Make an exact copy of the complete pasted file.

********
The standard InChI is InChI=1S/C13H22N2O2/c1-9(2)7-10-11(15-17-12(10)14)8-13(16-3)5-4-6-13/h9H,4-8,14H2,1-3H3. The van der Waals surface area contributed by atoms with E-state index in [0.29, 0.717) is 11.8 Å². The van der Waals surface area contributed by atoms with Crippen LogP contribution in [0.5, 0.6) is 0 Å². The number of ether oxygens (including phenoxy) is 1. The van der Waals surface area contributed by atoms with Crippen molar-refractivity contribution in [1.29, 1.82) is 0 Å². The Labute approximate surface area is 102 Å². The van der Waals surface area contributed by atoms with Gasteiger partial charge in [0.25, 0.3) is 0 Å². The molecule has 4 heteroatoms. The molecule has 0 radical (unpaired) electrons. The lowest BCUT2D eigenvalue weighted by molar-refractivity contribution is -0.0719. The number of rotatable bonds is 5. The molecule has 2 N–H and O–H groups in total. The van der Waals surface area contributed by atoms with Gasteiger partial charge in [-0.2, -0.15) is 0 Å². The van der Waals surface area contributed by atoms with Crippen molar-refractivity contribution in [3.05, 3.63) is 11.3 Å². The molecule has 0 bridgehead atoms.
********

The standard InChI is InChI=1S/C13H22N2O2/c1-9(2)7-10-11(15-17-12(10)14)8-13(16-3)5-4-6-13/h9H,4-8,14H2,1-3H3. The van der Waals surface area contributed by atoms with E-state index in [0.29, 0.717) is 11.8 Å². The van der Waals surface area contributed by atoms with Crippen LogP contribution in [0.5, 0.6) is 0 Å². The number of ether oxygens (including phenoxy) is 1. The van der Waals surface area contributed by atoms with Crippen molar-refractivity contribution in [1.29, 1.82) is 0 Å². The Labute approximate surface area is 102 Å². The van der Waals surface area contributed by atoms with Gasteiger partial charge in [0.25, 0.3) is 0 Å². The molecule has 4 heteroatoms. The molecule has 0 radical (unpaired) electrons. The lowest BCUT2D eigenvalue weighted by molar-refractivity contribution is -0.0719. The number of rotatable bonds is 5. The molecule has 2 N–H and O–H groups in total. The van der Waals surface area contributed by atoms with Gasteiger partial charge in [-0.2, -0.15) is 0 Å². The van der Waals surface area contributed by atoms with Crippen molar-refractivity contribution in [3.05, 3.63) is 11.3 Å². The molecule has 0 bridgehead atoms.